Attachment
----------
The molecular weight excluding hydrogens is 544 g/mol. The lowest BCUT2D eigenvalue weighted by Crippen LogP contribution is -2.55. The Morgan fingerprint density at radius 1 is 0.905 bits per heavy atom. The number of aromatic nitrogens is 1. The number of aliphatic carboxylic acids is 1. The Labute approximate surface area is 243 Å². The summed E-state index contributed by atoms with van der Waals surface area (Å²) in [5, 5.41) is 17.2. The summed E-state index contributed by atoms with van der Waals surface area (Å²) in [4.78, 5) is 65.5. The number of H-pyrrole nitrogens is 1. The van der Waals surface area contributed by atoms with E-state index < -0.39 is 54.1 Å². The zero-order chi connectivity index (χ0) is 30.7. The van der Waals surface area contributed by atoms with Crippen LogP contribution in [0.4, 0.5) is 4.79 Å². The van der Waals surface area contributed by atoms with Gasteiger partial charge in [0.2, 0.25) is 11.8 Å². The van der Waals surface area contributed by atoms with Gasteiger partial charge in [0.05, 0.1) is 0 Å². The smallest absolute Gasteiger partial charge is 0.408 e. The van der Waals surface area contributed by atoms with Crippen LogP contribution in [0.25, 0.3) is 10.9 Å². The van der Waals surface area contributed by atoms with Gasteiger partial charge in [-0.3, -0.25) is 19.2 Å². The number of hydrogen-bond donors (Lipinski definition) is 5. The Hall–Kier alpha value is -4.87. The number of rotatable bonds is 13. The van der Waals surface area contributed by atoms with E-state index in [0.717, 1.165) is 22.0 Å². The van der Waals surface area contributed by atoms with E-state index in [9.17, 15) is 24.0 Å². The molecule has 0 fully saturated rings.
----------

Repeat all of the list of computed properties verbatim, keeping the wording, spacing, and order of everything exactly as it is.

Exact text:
The molecular weight excluding hydrogens is 544 g/mol. The lowest BCUT2D eigenvalue weighted by Crippen LogP contribution is -2.55. The Morgan fingerprint density at radius 1 is 0.905 bits per heavy atom. The number of aromatic nitrogens is 1. The number of aliphatic carboxylic acids is 1. The Labute approximate surface area is 243 Å². The summed E-state index contributed by atoms with van der Waals surface area (Å²) in [5, 5.41) is 17.2. The summed E-state index contributed by atoms with van der Waals surface area (Å²) in [4.78, 5) is 65.5. The number of H-pyrrole nitrogens is 1. The van der Waals surface area contributed by atoms with E-state index < -0.39 is 54.1 Å². The zero-order chi connectivity index (χ0) is 30.7. The van der Waals surface area contributed by atoms with Crippen LogP contribution in [0.4, 0.5) is 4.79 Å². The van der Waals surface area contributed by atoms with Gasteiger partial charge in [0.2, 0.25) is 11.8 Å². The van der Waals surface area contributed by atoms with Gasteiger partial charge in [0.05, 0.1) is 0 Å². The smallest absolute Gasteiger partial charge is 0.408 e. The van der Waals surface area contributed by atoms with Crippen LogP contribution in [0.25, 0.3) is 10.9 Å². The van der Waals surface area contributed by atoms with Gasteiger partial charge in [-0.3, -0.25) is 19.2 Å². The number of hydrogen-bond donors (Lipinski definition) is 5. The Hall–Kier alpha value is -4.87. The number of rotatable bonds is 13. The van der Waals surface area contributed by atoms with E-state index in [0.717, 1.165) is 22.0 Å². The van der Waals surface area contributed by atoms with E-state index in [9.17, 15) is 24.0 Å². The molecule has 0 fully saturated rings.